The eunuch is a foreigner. This might have been a greater impediment to his participation in the rituals of a religion that was intensely xenophobic. Yet, Judaism had a place for foreigners who were interested in Jewish teaching and practice. By the 1st-century, many gentiles regularly attended the synagogues and kept many of the ritual customs, while not being technically regarded as Jews. In the New Testament, it is this group who form the audience for much of the apostles, especially Paul’s teaching.

The eunuch was a eunuch. Eunuchs were castrated males appointed to administrative roles within ancient societies. Because they no longer qualified as male within the culture of patriarchy, they posed no threat to patriarchal versions of masculinity. In fact, patriarchy needed eunuchs to occupy the sensitive positions of trust, such as the management and protection of communities of women in the harem. They occupied powerful administrative posts because unlike intact men, they could not supplant the alpha male. Castration removed them as a source for the two principle patriarchal anxieties: the need to control procreation through the subordination of women, and the management of intermale rivalry through strict hierarchies of power. A slight twist in this story is that Ethiopia at this time is still a society ruled by a queen. Having a eunuch as her chief minister is an interesting way for a queen to control the ever-present threat of male power.

Consequently, being a eunuch was the fundamental impediment to this man’s participation in the Temple rituals. Yet, despite this, he was powerfully attracted to the prophetic teaching of the Jewish religion. Within all systems of organised religion, the encounter with the divine is something that despite attempts to domesticate it, remains always beyond control and operates as a prophetic voice continually challenging the structures of patriarchal religion. For while the Temple rituals excluded him on the basis of his sexual orientation, the prophetic call of the divine included him as when Isaiah speaks in 56:3-5:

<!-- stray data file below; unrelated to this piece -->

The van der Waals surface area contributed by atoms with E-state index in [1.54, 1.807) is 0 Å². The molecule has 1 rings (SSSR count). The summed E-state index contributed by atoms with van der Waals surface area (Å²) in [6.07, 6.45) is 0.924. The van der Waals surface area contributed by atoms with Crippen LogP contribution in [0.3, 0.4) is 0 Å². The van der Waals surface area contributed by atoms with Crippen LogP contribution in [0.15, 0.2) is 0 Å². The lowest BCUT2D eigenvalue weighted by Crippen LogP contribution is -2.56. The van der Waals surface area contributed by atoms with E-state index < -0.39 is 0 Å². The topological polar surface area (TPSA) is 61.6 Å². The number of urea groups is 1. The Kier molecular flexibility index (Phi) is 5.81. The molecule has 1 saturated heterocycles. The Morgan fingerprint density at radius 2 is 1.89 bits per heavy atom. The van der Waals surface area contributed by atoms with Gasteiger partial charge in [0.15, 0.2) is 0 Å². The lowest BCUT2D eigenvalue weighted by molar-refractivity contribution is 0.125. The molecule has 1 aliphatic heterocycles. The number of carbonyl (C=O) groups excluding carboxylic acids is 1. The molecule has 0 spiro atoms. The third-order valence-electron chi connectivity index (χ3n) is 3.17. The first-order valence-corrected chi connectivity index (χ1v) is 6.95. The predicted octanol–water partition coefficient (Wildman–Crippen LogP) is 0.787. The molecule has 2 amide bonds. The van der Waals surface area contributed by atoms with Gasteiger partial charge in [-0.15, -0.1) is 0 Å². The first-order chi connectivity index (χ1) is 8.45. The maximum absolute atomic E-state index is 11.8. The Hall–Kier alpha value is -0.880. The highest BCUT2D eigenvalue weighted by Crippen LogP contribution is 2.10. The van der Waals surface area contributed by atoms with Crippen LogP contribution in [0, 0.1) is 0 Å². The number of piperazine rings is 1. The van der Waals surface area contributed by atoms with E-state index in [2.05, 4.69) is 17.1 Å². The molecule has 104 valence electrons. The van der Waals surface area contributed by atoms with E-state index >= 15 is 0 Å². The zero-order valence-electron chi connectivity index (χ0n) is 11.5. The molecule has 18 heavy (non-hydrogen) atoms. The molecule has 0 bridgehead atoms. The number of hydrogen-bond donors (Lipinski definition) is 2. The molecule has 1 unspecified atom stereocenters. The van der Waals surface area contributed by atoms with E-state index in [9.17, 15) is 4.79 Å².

Neither let the son of the stranger, that hath joined himself to the Lord, speak, saying, The Lord hath utterly separated me from his people: neither let the eunuch say, Behold, I am a dry tree.  For thus saith the Lord unto the eunuchs that keep my sabbaths, and choose the things that please me, and take hold of my covenant;  Even unto them will I give in mine house and within my walls a place and a name better than of sons and of daughters: I will give them an everlasting name, that shall not be cut off.

In the story of the Ethiopian eunuch, we see the hidden subversion of the patriarchal systems of organised religion by the energy of the divine. This divine energy operates to undermine and challenge attempts to organise religion as an instrument the control of anxiety through policing the dynamics of inclusion and exclususion. In Acts 8  we see the Holy Spirit operating as an instrument of inclusion. Philip willingly baptises this man and having accomplished this major act of inclusion of one hitherto excluded makes clear that the expectations of God’s kingdom contrast to the tyranny of man-made religion.

Today, many believe that the age of patriarchy has, or is passing away. Patriarchy is not necessarily the evil system of oppression as portrayed in much feminist critique. It hurts men as much as it hurts women. I believe we need to see patriarchy and its expression in organised religion as a historical phase in attempting to manage the universal tensions and anxieties around difference. These remain tensions that still distort our world through systemic entrenchment of racism, xenophoia, and homophobia. Today gay men stand in the place of exclusion represented by the eunuch in the ancient world because being gay and male offers a varient on bieng male that confronts the violence of the patriarchal order.

Firstly, women challendged their position of subordination in the male perspective of the world. Then gay men amd women challenged the patriarchal defintion of gendered relationships. A new confrontation looms as transgendered men and women challeneg the patriarchal notion of the very immutability (unchanging nature) of gender.

Isn’t the message  of Acts 8 clear, at least for those of us who have ears to hear?